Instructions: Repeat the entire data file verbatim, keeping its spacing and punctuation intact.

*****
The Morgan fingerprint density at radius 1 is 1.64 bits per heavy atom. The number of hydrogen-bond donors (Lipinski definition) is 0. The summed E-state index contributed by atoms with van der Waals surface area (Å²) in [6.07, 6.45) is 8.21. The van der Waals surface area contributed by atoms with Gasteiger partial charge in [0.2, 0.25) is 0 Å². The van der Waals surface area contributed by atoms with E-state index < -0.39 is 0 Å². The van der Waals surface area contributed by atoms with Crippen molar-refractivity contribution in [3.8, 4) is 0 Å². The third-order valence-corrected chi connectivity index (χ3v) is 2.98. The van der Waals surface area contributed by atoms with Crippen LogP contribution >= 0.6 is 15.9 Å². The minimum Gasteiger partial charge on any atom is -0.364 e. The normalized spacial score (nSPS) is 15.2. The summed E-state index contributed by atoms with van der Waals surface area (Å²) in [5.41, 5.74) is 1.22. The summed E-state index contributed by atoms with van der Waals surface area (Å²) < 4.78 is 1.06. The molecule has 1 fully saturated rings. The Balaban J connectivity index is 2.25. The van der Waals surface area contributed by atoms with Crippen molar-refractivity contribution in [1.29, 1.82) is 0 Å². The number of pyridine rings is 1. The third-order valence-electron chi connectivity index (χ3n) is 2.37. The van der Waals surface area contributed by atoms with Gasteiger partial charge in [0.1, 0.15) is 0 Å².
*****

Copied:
The Morgan fingerprint density at radius 1 is 1.64 bits per heavy atom. The number of hydrogen-bond donors (Lipinski definition) is 0. The summed E-state index contributed by atoms with van der Waals surface area (Å²) in [6.07, 6.45) is 8.21. The van der Waals surface area contributed by atoms with Gasteiger partial charge in [0.2, 0.25) is 0 Å². The van der Waals surface area contributed by atoms with E-state index < -0.39 is 0 Å². The van der Waals surface area contributed by atoms with Crippen molar-refractivity contribution in [3.8, 4) is 0 Å². The third-order valence-corrected chi connectivity index (χ3v) is 2.98. The van der Waals surface area contributed by atoms with Crippen LogP contribution >= 0.6 is 15.9 Å². The minimum Gasteiger partial charge on any atom is -0.364 e. The normalized spacial score (nSPS) is 15.2. The summed E-state index contributed by atoms with van der Waals surface area (Å²) in [5.41, 5.74) is 1.22. The summed E-state index contributed by atoms with van der Waals surface area (Å²) < 4.78 is 1.06. The molecule has 1 fully saturated rings. The Balaban J connectivity index is 2.25. The van der Waals surface area contributed by atoms with Crippen molar-refractivity contribution in [1.29, 1.82) is 0 Å². The number of pyridine rings is 1. The third-order valence-electron chi connectivity index (χ3n) is 2.37. The van der Waals surface area contributed by atoms with Gasteiger partial charge in [0.1, 0.15) is 0 Å².